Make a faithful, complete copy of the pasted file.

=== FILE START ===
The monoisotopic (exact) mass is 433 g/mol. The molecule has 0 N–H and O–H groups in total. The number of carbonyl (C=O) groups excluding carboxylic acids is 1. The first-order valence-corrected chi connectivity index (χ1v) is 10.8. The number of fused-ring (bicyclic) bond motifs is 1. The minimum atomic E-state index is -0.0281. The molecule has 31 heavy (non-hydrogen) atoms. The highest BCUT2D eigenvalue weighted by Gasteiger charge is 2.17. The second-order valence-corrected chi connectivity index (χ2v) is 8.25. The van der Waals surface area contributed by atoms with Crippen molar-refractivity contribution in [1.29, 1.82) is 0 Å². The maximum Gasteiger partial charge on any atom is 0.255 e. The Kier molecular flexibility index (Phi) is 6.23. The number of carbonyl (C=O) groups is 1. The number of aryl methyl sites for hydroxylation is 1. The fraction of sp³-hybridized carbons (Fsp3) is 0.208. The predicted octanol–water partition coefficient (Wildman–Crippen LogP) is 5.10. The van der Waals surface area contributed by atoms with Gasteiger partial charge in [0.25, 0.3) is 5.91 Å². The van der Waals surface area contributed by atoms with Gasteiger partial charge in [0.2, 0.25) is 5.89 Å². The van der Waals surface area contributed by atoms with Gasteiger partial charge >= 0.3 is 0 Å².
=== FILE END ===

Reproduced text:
The monoisotopic (exact) mass is 433 g/mol. The molecule has 0 N–H and O–H groups in total. The number of carbonyl (C=O) groups excluding carboxylic acids is 1. The first-order valence-corrected chi connectivity index (χ1v) is 10.8. The number of fused-ring (bicyclic) bond motifs is 1. The minimum atomic E-state index is -0.0281. The molecule has 31 heavy (non-hydrogen) atoms. The highest BCUT2D eigenvalue weighted by Gasteiger charge is 2.17. The second-order valence-corrected chi connectivity index (χ2v) is 8.25. The van der Waals surface area contributed by atoms with Crippen molar-refractivity contribution in [1.29, 1.82) is 0 Å². The maximum Gasteiger partial charge on any atom is 0.255 e. The Kier molecular flexibility index (Phi) is 6.23. The number of carbonyl (C=O) groups is 1. The number of aryl methyl sites for hydroxylation is 1. The fraction of sp³-hybridized carbons (Fsp3) is 0.208. The predicted octanol–water partition coefficient (Wildman–Crippen LogP) is 5.10. The van der Waals surface area contributed by atoms with Gasteiger partial charge in [0.25, 0.3) is 5.91 Å². The van der Waals surface area contributed by atoms with Gasteiger partial charge in [0.2, 0.25) is 5.89 Å². The van der Waals surface area contributed by atoms with Gasteiger partial charge >= 0.3 is 0 Å².